Home > EMU Crisis, Fiscal Policy, Global Imbalances, Growth > Living in Terror of Dead Economists

Living in Terror of Dead Economists

Kenneth Rogoff has a piece on the Project Syndicate that is revealing of today’s intellectual climate. What does he say?

  1. The eurozone problems are structural, and stem from a monetary and economic integration that was not followed (I’d say accompanied) by fiscal integration (a federal budget to be clear). Hard to disagree on that
  2. Without massive debt write-downs, no reasonable solution to the current mess seems feasible. Hard to disagree on that as well
  3. Some more inflation would be desirable, to bring down the value of debt. Hard to disagree on that as well.

In a sentence, intra eurozone imbalances are the source of the current crisis. Could not agree more…

Unfortunately, Rogoff does not stop here, but feels the irrepressible urge to add that

Temporary Keynesian demand measures may help to sustain short-run internal growth, but they will not solve France’s long-run competitiveness problems […] To my mind, using Germany’s balance sheet to help its neighbors directly is far more likely to work than is the presumed “trickle-down” effect of a German-led fiscal expansion. This, unfortunately, is what has been lost in the debate about Europe of late: However loud and aggressive the anti-austerity movement becomes, there still will be no simple Keynesian cure for the single currency’s debt and growth woes.

The question then arises. Who ever thought that a more expansionary stance in the eurozone would solve the French structural problems? And at the opposite, why would recognizing that France has structural problems make it less urgent to reverse the pro-cyclical fiscal stance of an eurozone that is desperately lacking domestic demand? Let me try to sort out things here. This is the way I see it:

  1. European woes have deep sources. Institutional developments have led to a suboptimal currency area that endogenously created imbalances; as of today only extreme solutions seem to offer a durable solution: Either we cross the ford towards a fully fledged federal entity, with a federal budget (the United States of Europe, just to be adamant); or we go back where we were a few years ago: a common market, in which each country retains its own monetary and fiscal sovereignty (we could call it the British View).
  2. The eurozone structural problems made it fragile, and the crisis exposed them.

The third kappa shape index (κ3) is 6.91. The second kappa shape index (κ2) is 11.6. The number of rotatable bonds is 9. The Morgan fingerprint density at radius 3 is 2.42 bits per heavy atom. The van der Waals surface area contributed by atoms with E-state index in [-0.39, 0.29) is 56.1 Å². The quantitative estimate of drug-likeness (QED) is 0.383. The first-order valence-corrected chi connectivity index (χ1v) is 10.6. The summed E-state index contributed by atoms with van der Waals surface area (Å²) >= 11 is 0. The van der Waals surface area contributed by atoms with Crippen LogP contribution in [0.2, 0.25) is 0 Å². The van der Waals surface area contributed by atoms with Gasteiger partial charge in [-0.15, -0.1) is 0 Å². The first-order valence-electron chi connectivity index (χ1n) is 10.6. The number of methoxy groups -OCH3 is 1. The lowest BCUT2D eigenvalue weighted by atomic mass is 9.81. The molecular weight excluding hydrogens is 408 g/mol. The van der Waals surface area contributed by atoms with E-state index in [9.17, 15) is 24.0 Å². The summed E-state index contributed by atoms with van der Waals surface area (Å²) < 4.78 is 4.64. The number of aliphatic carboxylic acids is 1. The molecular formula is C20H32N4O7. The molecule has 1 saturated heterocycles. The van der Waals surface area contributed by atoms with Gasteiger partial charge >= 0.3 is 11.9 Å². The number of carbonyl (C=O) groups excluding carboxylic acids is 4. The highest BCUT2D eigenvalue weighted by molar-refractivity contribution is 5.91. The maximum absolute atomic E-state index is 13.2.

3. Disastrous management, and widespread adherence to the Berlin View have imposed harsh austerity to the periphery and to the core alike, worsening the textbook Keynesian demand slump.
  4. There is little hope that the aggregate fiscal stance in the eurozone turn positive (thus fighting the recession), if  core countries do not make a u-turn in their fiscal policies

From his Project Syndicate piece I infer that Rogoff would broadly agree with me on items 1-2. But I do not see why this would lead to deem appropriate the fiscal stance Europe is following today. Claiming that we need to sustain aggregate demand, here and now, in no way impacts on the diagnosis of the structural problems of the EU (even if I suspect that I would not have the same solutions as Rogoff for these problems). If anything, given that the fiscal expansion would mostly happen in the core, it would help, not hamper the necessary rebalancing between core and periphery.

The question remains of why we keep observing eminent economists that bash Keynesian policies even when this is inconsistent with (or irrelevant to) their general argument . Barring bad faith, I can’t find any other explanation than an ancestral aversion to Keynes and to its policy prescriptions (a couple of years ago Paul Krugman coined the term of Keynesophobia): whatever argument you are making , just find a way to slip into it a couple of paragraphs claiming that Keynesian policies would not work. This will keep you safe from hell. Could this also explain why a few excel cells were forgotten in a formula?

If that is the case, discussing it is not a job for me…

lucy

  1. Mark A. Sadowski
    May 25, 2013 at 10:12 pm

    Eurozone real GDP (RGDP) is down by 3.1% from 2008Q1 to 2012Q4 despite real government spending being up by 3.8%. U.S. RGDP is up by 3.0% despite real government spending being up by only 0.9%.